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Hate crime trial begins for ex-police chief who slammed handcuffed black teen’s head into a doorjamb

The trial of former Bordentown Township Police Chief Frank Nucera Jr. began Friday

The former New Jersey police chief caught on tape making racist remarks before and after he was accused of bashing a handcuffed black teen’s head into a door frame acknowledges his past rhetoric about African Americans is repulsive, but argues bigoted statements aren’t illegal – even for a cop.

Ex-Bordentown Township Police Chief Frank Nucera Jr., 62, became one of the few officers in U.S. history to be charged with a federal hate crime after his violent September 2016 encounter with Timothy Stroye, then 18.

Nucera’s trial began Friday. During opening remarks Nucera’s attorney, Rocco Cipparone admitted his client has shouted racial slurs and threats of violence aimed at African Americans, but said there’s no video showing him assaulting Stroye.

‘Mr. Nucera said some pretty socially unacceptable and inappropriate comments of a racial nature, but as the judge told every juror we interviewed and selected, it’s not a crime even for police officers to use those terms,’ Cipparone told CBS News on Friday.

 

Nucera Jr., 62, became one of the few officers in U.S. history to be charged with a federal hate crime after his violent September 2016 encounter with Timothy Stroye (pictured), then 18

Nucera Jr., 62, became one of the few officers in U.S. history to be charged with a federal hate crime after his violent September 2016 encounter with Timothy Stroye (pictured), then 18 

Stroye and his girlfriend were with family when they rented a hotel room at the Ramada hotel in Bordentown before Stroye was accused of renting and refusing to pay $65 for a separate room

Stroye and his girlfriend were swimming in the hotel pool when a staff member called police who later maced Stroye, whose family says he suffers from chronic asthma, before wrestling him to the ground during his arrest

Stroye and his girlfriend were with her family when they rented a hotel room at the Ramada hotel in Bordentown before Stroye was accused of renting and refusing to pay $65 for a separate room. They were swimming in the hotel pool when a staff member called police who later maced Stroye before wrestling him to the ground during his arrest

‘So unless the government proves Frank Nucera struck [the alleged victim] and struck him because of his race, he’s not guilty.’

Stroye and his girlfriend were with her aunt, uncle, and three young cousins when they rented a hotel room at the Ramada hotel in Bordentown before Stroye was accused of renting and refusing to pay $65 for a separate room.

He and his girlfriend were swimming in the hotel pool when a staff member called police who later maced Stroye, whose family says he suffers from chronic asthma, before wrestling him to the ground during his arrest.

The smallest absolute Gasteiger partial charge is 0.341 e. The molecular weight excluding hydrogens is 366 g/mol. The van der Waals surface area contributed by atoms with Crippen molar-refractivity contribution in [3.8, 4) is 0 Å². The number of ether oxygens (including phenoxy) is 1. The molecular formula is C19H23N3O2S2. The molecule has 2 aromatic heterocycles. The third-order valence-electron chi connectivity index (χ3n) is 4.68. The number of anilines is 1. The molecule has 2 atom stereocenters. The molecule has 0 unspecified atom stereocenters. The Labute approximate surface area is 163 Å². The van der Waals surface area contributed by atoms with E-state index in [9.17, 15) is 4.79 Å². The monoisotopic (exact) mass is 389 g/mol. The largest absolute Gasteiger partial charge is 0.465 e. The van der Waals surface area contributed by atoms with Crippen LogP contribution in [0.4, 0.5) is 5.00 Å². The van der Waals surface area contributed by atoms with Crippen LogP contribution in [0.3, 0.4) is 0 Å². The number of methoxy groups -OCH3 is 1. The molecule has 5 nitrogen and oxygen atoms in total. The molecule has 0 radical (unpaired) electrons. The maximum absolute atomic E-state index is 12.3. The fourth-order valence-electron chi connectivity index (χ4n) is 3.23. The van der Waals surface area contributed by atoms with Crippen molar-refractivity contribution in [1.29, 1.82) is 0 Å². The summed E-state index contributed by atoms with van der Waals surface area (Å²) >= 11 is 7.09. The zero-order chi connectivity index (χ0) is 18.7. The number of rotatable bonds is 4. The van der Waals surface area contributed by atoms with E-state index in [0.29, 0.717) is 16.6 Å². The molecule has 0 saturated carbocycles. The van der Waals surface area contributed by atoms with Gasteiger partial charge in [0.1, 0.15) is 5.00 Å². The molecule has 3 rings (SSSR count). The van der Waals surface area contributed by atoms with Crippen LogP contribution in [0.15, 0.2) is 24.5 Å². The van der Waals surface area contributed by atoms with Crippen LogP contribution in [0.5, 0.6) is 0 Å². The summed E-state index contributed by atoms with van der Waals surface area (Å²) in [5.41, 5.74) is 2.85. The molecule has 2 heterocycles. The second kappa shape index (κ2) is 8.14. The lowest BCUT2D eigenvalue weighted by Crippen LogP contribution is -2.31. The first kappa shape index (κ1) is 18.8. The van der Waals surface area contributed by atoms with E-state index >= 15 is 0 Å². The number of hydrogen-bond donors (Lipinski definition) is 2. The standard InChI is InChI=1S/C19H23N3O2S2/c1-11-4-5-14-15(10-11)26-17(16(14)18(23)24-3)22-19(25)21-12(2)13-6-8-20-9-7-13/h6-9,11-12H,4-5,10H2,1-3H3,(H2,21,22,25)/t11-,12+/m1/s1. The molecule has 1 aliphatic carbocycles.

Nucera was one of the officers who responded to a call for backup. Stroye told the Philadelphia Enquirer the chief shoved his head into a glass door while he was in handcuffs and being escorted to a patrol car. He said Nucera slammed his head against the patrol car’s door as Stroye was being placed inside.

Stroye was charged with resisting arrest, assault on an officer, and theft after the incident. He ultimately took a plea deal, agreeing to serve 180 days in jail and two years probation for the officer assault charge in exchange for the other charges being dropped.

After the incident, one of Nucera’s fellow officers recorded him making many racist comments about African Americans over the course of a year, court records show.

Acting New Jersey U.S. Attorney William E. Fitzpatrick (center) speaks during a news conference in Camden, New Jersey on November 1, 2017. Prosecutors said Nucera had a 'significant history' of spewing racist venom against blacks

Acting New Jersey U.S. Attorney William E. Fitzpatrick (center) speaks during a news conference in Camden, New Jersey on November 1, 2017. Prosecutors said Nucera had a ‘significant history’ of spewing racist venom against blacks

Half of the officers in Nucera's department have recorded him making racist comments. He faces up to 20 years in prison if convicted

Half of the officers in Nucera’s department have recorded him making racist comments. He faces up to 20 years in prison if convicted

Prosecutors said Nucera had a ‘significant history’ of spewing racist venom against blacks. Half of the officers in his department have recorded him making racist comments, according to CBS News. 

One of the whistleblower cops said the former chief, who abruptly retired after the hotel incident, referred to the teens in Stroye’s group using racial slurs after learning they were from Trenton, New Jersey, a city known for high crime, saying, ‘Stay the f— out of Bordentown.’

‘I’m tired of them, man,’ Nucera said during the recording, according to court records. ‘I’ll tell you what, it’s getting to the point where I could shoot one of these mother f****rs. And that n****r b***h lady, she almost got it.’

The same officer recorded Nucera making racist comments in November of 2015 after the ex-chief suspected a black man of slashing tires on a police vehicle.

‘These n****rs are like ISIS, they have no value,’ Nucera said in the recording. ‘They should line them all up and moe ’em down. I’d like to be on the firing squad, I could do it. I used to think about if I could shoot someone or not, I could do it, I’m tired of it.’

Nucera faces up to 20 years in prison if convicted. His $8,832 a month police pension has been frozen pending the trial’s outcome. If found guilty, he could lose it completely.

Read more at DailyMail.co.uk


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